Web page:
Meridian Energy has revealed just how far it was prepared to go to keep its biggest customer, the Rio Tinto-controlled aluminium smelter, at Tiwai Point.
Rio announced a review of the Southland asset in October last year and said this week it planned to close the facility in August 2021.
Meridian had always seen it as a 50/50 chance that the plant would close.
Ratings agency S&P has put the company's BBB+ rating on a negative outlook from stable in response to the planned closure.
Chief executive Neal Barclay said Meridian's current financial year's performance was shaping up to be a strong one, but 2022 and 2023 would be "challenging" because of the smelter's closure.
In a conference call, Barclay said Meridian was prepared to offer Rio offer cheaper prices in return for some "term" certainty - the minimum being four years.
It offered even cheaper power over for a 10-year term.
He said he was confident Meridian's 10-year deal would have been enough to meet Rio Tinto's request for a one-third reduction in its power bill.
"What we were seeking was a stronger commitment to term," he said.
"The most recent deals that we had on the table was a four-year commitment to term.
"It had some reduced rates. It had a demand-response premium that we felt was in both parties' interests," he said.
"More recently, the industry came together and was able to offer a transmission charge underwrite."
All up, the deal was worth initially $50 million to Rio Tinto, rising to $70m in two or three years.
"We felt that it was a pretty compelling package. We understood that we met the US dollar costs savings target they talked to us about midway through last year," he said.
"We also understood that it got the smelter to the mid-point globally, so from our perspective it looked like a pretty compelling offer going forward," he said.
And Rio "could have done better than that", if it had made a commitment to keep the plant open for another 10 years.
"If Rio Tinto had been willing to stump up for that, then we would have got them close to their ask of a one third offer, which was introduced to us last December," he said.
Meridian had been negotiating with Rio for some time and there had been no "trimming around the edges".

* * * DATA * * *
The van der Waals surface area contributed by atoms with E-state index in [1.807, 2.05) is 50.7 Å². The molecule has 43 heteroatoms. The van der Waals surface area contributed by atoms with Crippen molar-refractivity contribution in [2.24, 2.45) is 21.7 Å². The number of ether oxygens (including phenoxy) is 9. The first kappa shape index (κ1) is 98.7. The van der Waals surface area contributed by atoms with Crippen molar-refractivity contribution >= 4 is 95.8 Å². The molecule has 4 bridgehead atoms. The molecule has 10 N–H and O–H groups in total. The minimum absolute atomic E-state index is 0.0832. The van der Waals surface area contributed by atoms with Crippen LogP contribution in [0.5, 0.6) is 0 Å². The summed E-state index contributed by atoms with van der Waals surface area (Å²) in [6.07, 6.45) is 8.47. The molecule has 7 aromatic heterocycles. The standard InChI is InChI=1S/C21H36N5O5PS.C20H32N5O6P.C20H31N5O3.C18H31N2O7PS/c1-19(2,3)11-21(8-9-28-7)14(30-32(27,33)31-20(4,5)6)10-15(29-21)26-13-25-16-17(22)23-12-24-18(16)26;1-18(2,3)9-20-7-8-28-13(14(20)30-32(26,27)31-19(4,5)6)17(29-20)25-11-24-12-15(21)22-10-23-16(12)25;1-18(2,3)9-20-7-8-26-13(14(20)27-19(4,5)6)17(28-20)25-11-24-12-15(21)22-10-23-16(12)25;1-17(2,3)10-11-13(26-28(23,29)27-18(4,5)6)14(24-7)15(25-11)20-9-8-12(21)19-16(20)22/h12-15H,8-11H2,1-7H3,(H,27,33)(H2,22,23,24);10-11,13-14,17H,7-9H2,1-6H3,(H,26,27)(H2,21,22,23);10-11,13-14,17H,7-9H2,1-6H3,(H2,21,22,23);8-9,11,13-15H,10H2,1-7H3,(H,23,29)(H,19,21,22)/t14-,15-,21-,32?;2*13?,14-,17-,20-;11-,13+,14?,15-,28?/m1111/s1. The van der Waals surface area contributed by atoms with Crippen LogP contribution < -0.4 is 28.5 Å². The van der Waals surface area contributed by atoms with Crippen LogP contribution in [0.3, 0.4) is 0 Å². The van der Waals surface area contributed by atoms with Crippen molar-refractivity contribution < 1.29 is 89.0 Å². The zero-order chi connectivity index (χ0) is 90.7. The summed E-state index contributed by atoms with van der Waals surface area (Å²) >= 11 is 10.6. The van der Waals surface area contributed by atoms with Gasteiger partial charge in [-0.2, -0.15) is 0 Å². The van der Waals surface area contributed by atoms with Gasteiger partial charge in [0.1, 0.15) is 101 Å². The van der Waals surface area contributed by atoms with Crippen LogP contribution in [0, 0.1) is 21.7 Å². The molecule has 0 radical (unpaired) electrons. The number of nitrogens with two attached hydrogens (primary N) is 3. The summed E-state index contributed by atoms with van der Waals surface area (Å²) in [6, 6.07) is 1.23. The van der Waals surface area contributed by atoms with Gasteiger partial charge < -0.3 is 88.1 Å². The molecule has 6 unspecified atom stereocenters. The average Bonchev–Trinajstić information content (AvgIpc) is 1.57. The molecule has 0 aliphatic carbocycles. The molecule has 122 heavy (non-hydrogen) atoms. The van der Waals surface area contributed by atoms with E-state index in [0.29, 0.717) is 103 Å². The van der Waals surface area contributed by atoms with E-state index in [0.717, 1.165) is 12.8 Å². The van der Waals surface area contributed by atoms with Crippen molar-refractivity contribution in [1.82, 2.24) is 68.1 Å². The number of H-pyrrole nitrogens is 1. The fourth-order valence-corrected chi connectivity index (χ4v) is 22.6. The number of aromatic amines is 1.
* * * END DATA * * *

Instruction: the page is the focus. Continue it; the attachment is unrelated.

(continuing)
"Others have come to the party as well, most obviously Contact, but certainly Mercury and Genesis were there too when we were talking about the transmission underwrite idea, and we think that we put a pretty compelling proposition to them."
Barclay said Rio's decision looked to be less about power prices and more about its global strategy.
"From our perspective it looks like there is a bigger issue at play in terms of the overall Rio Tinto portfolio."
Barclay said this year's ordinary dividend would be strong.
However, the company would row back on its capital management programme - meaning no more special dividends.
"The reason for this is that the 2022 and 2023 years will be challenging years financially given the transmission work that needs to be in place to free up the Manapouri and Clutha schemes."
In February, Meridian declared an interim special dividend of 2.44 cents per share in line with the programme.
The race is now on to allow power from the deep south to be transmitted north.
For that to happen, the state-owned grid operator Transpower needs to build the Clutha Upper Waitaki Lines Project (CUWLP), due for completion in 2023.
Once CUWLP is complete, power from the southern generators can readily serve the national power grid.
Barclay said the company's focus now was on preserving its BBB+ credit rating.
S&P said the closure would materially disrupt the country's electricity market.
"Meridian is materially exposed to the disruption and its financial metrics could weaken without an adequate capital management strategy," it said.
"The negative outlook reflects the risk that a challenging operating environment for the next two to three years post the smelter closure could cause Meridian Energy's debt to EBITDA to materially exceed three times if the company does not take substantial corrective measures," it said.